I may be completely wrong on this but I have played it that an element is only giving rear support if the element in front is actually in combat. If the front element is not in combat, they are just two elements in column and so can choose to break up the group if they wish.
I think the scenario suggests that the element in front is in combat, otherwise the question doesn't make sense.
A distinction is made if a flank contact is intended with an element which is providing rear support (war band, pike) and therefore cannot be contacted individually and forced to turn (when the contact has to be with the front corner of the front element), and one which is simply in column, which can be contacted individually and forced to turn and thus deny the front element recoil.
I would suggest that this distinction therefore also operates when considering whether retiring is possible.
I suggest the answer to the question is yes, it is in close combat, and therefore cannot retire.
Yes the front Warband element was in close combat but had lost its flank guard due to following up a recoil.The Warband was now out flanked on both sides and next move would see the gate closed causing the loss of two elements. The option to retire the Rear Support Element looked a wise move at the time. Thanks for your replies.
The rules define stands as being in close combat, in overlap and providing rear support.
The movement section only states that in close combat can not break-off (quoted from an early play test version):
"A tactical move by a single element can be in any direction, even diagonal or oblique, can pass through any gap its leading (not necessarily its front) edge can fit through and can end facing in any direction. It cannot be used by an element in close combat, which can break-off only by a recoil or flee outcome move."
I can find nothing to stop an element providing rear support from moving to it's own rear.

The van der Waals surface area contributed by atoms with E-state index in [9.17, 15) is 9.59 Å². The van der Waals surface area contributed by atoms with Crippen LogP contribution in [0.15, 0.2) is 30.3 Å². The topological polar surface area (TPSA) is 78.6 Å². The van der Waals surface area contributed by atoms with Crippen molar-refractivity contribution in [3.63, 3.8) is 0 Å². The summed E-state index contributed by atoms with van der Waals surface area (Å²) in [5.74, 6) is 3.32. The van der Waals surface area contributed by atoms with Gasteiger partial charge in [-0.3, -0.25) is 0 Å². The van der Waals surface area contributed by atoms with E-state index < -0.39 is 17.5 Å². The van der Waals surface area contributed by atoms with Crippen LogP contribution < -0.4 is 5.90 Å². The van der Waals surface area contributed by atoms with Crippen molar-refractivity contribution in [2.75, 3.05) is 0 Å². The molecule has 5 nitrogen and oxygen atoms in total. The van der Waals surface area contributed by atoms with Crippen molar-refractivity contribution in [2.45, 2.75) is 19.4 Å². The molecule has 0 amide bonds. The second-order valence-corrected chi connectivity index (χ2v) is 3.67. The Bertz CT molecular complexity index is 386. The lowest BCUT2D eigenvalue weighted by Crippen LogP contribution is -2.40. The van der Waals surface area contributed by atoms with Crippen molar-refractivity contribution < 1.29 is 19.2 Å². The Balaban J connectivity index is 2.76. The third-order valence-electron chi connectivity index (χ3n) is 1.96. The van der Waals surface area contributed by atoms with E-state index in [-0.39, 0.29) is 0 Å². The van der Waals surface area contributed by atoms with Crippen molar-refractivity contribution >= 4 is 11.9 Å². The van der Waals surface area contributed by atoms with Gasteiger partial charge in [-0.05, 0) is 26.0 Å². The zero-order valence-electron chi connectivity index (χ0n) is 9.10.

I think we have a problem with the language here. If an element is going to close the gate then it cannot be flanking the enemy as closing the gate ends up with a flank contact. Do you mean that there were two elements overlapping the one in combat? And the next move those elements could go from overlapping to flanking?
When you say "retire " do you really mean "break off " from combat. In previous editions an element in contact could break off, and back up. In the new rules this is not allowed.
So the question is, can a supporting elements back up from the supporting position. It is probably in the threats zone of the enemy element in front, so has TZ restrictions.
Supporting an element in close combat is not close combat. Note the rule on shooting that differentiates between close combat and support.
"Shooting is not possible if either shooters or target are in close combat or providing rear support, ..."
Only the elements in close combat cannot break off.
" It cannot be used by an element in close combat, which can break-off only by a recoil or flee outcome move." "It "refers to a tactical move.
On re reading the rules with my glasses on I 'see' "Close Combat occurs when an element moves into, or remains in, both front edge and front corner-to-corner contact with an enemy element...." Elements giving rear support therefore do not qualify for the definition of 'close combat' so can retire as per the TZ rules.